The latest attempt to repeal the Affordable Care Act, authored by two Republican Senators, Lindsey Graham of South Carolina and Bill Cassidy of Louisiana, has been heavily criticized over the last few weeks by politicians and health care experts alike. Groups like the AARP and the CBPP have also warned that it will result in millions of Americans losing their health insurance, partly because it proposes cutting federal Medicaid funding for senior citizens, people with disabilities, and families with children.
On Thursday, the Board of Directors of the National Association of Medicaid Directors also released a statement urging members of Congress to vote against Graham and Cassidy’s bill.
In their statement, the members of the board list the three main problems they have with the bill.
The first problem is the fact that, while Graham and Cassidy have proposed replacing Medicaid funding with block grants, they have not provided sufficient information about how these grants would work.
‘How these block grants will be utilized, what programs they may fund, and the overall impact they will have on state budgets, operations, and citizens are all uncertain…While the block grant portion is intended to create maximum flexibility, the legislation does not provide clear and powerful statutory reforms within the underlying Medicaid program commensurate with proposed funding reductions of the per capita cap.’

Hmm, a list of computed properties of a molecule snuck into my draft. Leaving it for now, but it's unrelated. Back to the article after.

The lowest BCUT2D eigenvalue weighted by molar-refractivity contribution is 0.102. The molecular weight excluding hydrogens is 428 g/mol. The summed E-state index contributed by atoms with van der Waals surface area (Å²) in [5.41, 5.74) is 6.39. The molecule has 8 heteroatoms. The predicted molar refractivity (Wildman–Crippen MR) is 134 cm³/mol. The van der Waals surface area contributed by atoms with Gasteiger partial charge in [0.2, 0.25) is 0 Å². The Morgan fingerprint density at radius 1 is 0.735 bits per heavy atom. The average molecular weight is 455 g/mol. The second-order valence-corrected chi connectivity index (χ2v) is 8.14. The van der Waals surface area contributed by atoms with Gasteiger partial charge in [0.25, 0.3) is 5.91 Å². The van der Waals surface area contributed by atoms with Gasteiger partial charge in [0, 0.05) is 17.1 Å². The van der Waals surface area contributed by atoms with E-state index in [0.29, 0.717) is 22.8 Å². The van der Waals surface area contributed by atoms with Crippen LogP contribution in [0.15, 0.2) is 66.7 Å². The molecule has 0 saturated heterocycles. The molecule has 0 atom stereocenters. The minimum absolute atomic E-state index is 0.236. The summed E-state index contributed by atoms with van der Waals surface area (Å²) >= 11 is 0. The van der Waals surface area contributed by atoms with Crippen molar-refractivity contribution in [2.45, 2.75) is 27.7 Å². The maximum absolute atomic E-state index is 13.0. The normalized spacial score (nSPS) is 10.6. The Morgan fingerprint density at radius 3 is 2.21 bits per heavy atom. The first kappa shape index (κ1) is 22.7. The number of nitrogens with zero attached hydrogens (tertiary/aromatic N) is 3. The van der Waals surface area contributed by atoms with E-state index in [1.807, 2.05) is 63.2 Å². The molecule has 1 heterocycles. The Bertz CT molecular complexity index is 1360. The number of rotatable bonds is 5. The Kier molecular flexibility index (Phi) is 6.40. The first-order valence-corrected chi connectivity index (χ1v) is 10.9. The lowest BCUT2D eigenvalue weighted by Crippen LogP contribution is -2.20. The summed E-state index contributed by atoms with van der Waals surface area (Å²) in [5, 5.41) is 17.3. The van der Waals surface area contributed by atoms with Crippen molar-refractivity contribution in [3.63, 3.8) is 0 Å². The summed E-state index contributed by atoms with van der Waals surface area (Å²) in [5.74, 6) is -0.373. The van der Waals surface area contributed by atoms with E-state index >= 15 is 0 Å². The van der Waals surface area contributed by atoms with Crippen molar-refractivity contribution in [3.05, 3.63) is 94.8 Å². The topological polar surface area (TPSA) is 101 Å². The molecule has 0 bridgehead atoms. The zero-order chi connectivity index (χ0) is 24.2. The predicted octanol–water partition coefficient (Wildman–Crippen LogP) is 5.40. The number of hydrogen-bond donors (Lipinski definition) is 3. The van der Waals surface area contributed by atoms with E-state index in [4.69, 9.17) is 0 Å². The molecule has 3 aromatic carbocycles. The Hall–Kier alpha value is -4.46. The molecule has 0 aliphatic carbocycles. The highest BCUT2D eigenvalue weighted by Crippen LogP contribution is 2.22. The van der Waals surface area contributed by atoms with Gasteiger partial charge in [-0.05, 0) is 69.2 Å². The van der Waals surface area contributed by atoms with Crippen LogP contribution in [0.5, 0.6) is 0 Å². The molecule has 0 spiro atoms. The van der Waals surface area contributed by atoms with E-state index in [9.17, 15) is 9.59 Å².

The second problem has to do with the timeline that is laid out in the bill for implementing the block grants. The bill would require states to put the block grants in place by January 1, 2020. The board argues that Graham and Cassidy don’t seem to understand all the work and resources that would be necessary for states to meet this requirement.
‘States will need to develop overall strategies, invest in infrastructure development, systems changes, provider and managed care plan contracting, and perform a host of other activities. The vast majority of states will not be able to do so within the two-year timeframe envisioned here, especially considering the apparent lack of federal funding in the bill to support these critical activities.’
Finally, the board says that Graham and Cassidy should not be rushing to get a vote on the bill by September 30 just so it can be passed with a simple majority instead of 60 votes.
‘Any effort of this magnitude needs thorough discussion, examination and analysis, and should not be rushed through without proper deliberation…With only a few legislative days left for the entire process to conclude, there clearly is not sufficient time for policymakers, Governors, Medicaid Directors, or other critical stakeholders to engage in the thoughtful deliberation necessary to ensure successful long-term reforms.’
There’s no guarantee that Graham and Cassidy will even get 51 votes by the end of the month. There are several Republican senators who are currently against the bill or leaning towards voting against it, including Arizona’s John McCain, Kentucky’s Rand Paul (who has argued that the bill is not conservative enough), and Alaska’s Lisa Murkowski. Hopefully, more members of the Senate will heed the NAMD’s warning and also refuse to support the bill.
Featured image via Alex Wong/Getty Images.